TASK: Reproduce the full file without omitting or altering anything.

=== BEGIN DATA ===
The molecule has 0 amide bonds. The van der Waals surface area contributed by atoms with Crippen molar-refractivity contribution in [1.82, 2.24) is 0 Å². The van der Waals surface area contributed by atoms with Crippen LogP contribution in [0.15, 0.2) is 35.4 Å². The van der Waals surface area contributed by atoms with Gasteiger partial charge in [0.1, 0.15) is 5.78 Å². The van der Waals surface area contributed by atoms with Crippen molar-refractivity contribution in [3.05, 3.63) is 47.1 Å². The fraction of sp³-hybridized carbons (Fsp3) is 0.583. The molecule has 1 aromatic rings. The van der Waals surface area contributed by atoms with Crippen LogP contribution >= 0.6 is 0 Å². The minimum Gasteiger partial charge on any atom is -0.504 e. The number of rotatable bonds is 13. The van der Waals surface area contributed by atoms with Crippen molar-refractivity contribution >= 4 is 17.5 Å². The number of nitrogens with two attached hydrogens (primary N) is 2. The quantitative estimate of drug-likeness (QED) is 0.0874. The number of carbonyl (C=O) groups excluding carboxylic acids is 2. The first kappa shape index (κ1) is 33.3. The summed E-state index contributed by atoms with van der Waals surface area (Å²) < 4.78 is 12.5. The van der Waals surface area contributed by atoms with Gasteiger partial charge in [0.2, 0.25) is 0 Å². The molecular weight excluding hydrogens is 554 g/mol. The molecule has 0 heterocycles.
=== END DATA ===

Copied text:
The molecule has 0 amide bonds. The van der Waals surface area contributed by atoms with Crippen molar-refractivity contribution in [1.82, 2.24) is 0 Å². The van der Waals surface area contributed by atoms with Crippen LogP contribution in [0.15, 0.2) is 35.4 Å². The van der Waals surface area contributed by atoms with Gasteiger partial charge in [0.1, 0.15) is 5.78 Å². The van der Waals surface area contributed by atoms with Crippen molar-refractivity contribution in [3.05, 3.63) is 47.1 Å². The fraction of sp³-hybridized carbons (Fsp3) is 0.583. The molecule has 1 aromatic rings. The van der Waals surface area contributed by atoms with Crippen LogP contribution >= 0.6 is 0 Å². The minimum Gasteiger partial charge on any atom is -0.504 e. The number of rotatable bonds is 13. The van der Waals surface area contributed by atoms with Crippen molar-refractivity contribution >= 4 is 17.5 Å². The number of nitrogens with two attached hydrogens (primary N) is 2. The quantitative estimate of drug-likeness (QED) is 0.0874. The number of carbonyl (C=O) groups excluding carboxylic acids is 2. The first kappa shape index (κ1) is 33.3. The summed E-state index contributed by atoms with van der Waals surface area (Å²) < 4.78 is 12.5. The van der Waals surface area contributed by atoms with Gasteiger partial charge in [0.2, 0.25) is 0 Å². The molecular weight excluding hydrogens is 554 g/mol. The molecule has 0 heterocycles.